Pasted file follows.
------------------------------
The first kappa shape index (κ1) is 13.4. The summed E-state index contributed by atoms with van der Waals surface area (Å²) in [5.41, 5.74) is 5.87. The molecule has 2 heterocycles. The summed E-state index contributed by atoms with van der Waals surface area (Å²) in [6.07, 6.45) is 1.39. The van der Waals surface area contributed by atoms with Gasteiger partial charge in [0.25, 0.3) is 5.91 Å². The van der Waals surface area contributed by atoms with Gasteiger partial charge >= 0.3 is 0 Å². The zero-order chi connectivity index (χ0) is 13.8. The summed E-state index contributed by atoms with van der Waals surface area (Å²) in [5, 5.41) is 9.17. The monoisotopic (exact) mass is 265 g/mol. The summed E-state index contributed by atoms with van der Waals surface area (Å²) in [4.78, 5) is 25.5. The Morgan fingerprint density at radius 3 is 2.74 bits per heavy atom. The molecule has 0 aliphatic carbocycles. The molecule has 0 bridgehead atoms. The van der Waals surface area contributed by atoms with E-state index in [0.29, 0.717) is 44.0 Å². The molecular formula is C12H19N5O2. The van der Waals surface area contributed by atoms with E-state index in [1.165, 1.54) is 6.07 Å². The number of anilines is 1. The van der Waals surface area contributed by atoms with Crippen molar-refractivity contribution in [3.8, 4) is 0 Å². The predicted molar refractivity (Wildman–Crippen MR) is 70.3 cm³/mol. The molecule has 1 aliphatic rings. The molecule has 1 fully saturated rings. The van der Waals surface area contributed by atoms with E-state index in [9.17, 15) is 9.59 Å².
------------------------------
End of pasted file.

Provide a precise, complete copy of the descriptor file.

The first kappa shape index (κ1) is 13.4. The summed E-state index contributed by atoms with van der Waals surface area (Å²) in [5.41, 5.74) is 5.87. The molecule has 2 heterocycles. The summed E-state index contributed by atoms with van der Waals surface area (Å²) in [6.07, 6.45) is 1.39. The van der Waals surface area contributed by atoms with Gasteiger partial charge in [0.25, 0.3) is 5.91 Å². The van der Waals surface area contributed by atoms with Gasteiger partial charge >= 0.3 is 0 Å². The zero-order chi connectivity index (χ0) is 13.8. The summed E-state index contributed by atoms with van der Waals surface area (Å²) in [5, 5.41) is 9.17. The monoisotopic (exact) mass is 265 g/mol. The summed E-state index contributed by atoms with van der Waals surface area (Å²) in [4.78, 5) is 25.5. The Morgan fingerprint density at radius 3 is 2.74 bits per heavy atom. The molecule has 0 aliphatic carbocycles. The molecule has 0 bridgehead atoms. The van der Waals surface area contributed by atoms with E-state index in [0.29, 0.717) is 44.0 Å². The molecular formula is C12H19N5O2. The van der Waals surface area contributed by atoms with E-state index in [1.165, 1.54) is 6.07 Å². The number of anilines is 1. The van der Waals surface area contributed by atoms with Crippen molar-refractivity contribution in [3.8, 4) is 0 Å². The predicted molar refractivity (Wildman–Crippen MR) is 70.3 cm³/mol. The molecule has 1 aliphatic rings. The molecule has 1 fully saturated rings. The van der Waals surface area contributed by atoms with E-state index in [9.17, 15) is 9.59 Å².